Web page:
Sinkholes, which are in Estonian also called “kurisus” (mouths of evil) are a kind of karstic cavities. Karstic formations are rather common in Hiiumaa and in particular in the south of the island. There are many other large sinkholes in the woods surrounding Uuejärve sinkhole.
Karstic holes are created by synergy of several factors, the most important of which is the solubility of the bedrock in water. In Estonia, karstic holes can be found in places where the bedrock is formed of dolomitic lime stone or limy dolomites.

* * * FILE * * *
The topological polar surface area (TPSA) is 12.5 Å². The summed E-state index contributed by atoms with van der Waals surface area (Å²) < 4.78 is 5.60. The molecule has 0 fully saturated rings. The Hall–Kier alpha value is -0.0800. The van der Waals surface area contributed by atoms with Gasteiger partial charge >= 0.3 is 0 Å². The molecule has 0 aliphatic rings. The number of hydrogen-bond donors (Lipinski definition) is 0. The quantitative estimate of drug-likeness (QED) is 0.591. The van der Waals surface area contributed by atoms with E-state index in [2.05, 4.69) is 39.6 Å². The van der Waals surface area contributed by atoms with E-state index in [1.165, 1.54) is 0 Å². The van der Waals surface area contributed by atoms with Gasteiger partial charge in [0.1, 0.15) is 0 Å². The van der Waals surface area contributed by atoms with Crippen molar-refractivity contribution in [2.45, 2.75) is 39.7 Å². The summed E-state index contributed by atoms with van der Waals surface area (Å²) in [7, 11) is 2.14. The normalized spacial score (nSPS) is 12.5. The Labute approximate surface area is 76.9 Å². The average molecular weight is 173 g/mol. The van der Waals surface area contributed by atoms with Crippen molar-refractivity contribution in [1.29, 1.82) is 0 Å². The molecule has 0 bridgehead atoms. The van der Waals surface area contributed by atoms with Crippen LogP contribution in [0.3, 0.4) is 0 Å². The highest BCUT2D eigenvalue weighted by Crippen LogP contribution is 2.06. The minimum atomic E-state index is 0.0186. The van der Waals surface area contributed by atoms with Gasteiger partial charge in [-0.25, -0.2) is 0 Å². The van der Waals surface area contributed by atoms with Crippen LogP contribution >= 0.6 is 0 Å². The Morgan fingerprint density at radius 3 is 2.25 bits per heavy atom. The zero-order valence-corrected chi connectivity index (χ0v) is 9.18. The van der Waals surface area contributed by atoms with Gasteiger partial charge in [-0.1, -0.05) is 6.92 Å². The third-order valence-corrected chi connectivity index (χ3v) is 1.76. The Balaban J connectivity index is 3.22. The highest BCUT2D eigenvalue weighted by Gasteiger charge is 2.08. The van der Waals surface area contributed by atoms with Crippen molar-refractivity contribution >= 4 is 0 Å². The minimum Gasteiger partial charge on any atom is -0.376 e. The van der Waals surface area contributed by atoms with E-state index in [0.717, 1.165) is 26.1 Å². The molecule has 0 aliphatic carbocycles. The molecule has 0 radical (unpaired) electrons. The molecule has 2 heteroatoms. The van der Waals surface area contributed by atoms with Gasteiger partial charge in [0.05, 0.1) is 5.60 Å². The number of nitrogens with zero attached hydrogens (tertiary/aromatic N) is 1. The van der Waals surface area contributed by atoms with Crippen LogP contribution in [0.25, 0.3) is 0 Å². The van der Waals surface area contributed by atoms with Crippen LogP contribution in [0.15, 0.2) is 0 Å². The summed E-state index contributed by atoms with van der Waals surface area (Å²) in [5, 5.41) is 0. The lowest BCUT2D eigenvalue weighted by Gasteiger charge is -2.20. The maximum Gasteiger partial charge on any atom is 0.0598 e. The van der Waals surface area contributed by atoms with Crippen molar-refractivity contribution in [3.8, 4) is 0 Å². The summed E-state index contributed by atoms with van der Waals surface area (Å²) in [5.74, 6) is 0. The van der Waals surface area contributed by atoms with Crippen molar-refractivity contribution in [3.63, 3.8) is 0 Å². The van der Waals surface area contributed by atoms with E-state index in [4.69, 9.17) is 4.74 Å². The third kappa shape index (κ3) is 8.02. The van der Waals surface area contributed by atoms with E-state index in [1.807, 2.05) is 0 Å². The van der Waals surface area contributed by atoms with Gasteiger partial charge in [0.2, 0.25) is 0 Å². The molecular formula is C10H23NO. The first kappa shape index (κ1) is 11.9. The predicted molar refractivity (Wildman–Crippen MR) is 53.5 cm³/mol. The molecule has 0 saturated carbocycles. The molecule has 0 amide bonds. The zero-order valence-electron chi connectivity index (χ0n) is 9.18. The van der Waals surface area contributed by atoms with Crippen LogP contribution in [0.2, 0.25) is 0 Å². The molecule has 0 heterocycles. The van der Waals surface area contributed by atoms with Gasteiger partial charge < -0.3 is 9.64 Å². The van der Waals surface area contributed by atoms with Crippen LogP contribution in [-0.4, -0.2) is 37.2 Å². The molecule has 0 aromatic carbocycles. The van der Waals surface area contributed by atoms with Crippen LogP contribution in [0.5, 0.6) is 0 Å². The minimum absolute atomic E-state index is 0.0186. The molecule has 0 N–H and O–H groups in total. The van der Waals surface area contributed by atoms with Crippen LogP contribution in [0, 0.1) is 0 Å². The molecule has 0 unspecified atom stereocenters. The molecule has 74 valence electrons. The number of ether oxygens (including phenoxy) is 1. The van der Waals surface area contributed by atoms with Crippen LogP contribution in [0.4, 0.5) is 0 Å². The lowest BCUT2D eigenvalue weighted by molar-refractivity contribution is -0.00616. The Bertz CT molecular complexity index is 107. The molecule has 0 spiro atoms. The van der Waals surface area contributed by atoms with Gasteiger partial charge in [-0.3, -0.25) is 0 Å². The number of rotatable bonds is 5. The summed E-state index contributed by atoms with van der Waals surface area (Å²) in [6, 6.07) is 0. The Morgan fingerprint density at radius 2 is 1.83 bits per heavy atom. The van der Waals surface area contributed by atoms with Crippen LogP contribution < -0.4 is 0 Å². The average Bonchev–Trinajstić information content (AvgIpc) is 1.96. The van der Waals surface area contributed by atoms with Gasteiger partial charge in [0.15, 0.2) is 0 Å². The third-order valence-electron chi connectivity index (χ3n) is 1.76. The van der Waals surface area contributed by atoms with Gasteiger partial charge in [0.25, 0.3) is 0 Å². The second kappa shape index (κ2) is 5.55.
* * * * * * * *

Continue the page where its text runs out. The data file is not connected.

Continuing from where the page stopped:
Superficial waters are absorbed into the ground through the cavities left by dissolved limestone layers. A karstic phenomenon is especially vivid during spring flooding. Alarge amount of water may quickly disappear from a sinkhole. This is the reason why our ancestors called karstic holes “the mouths of evil”- it seemed as if an evil mouth had swallowed the water in the bottom of the hole. Some legends tell about things, animals or even people swallowed by a sinkhole. Karstic holes are often associated with places a good distance away where water comes up from the ground again.
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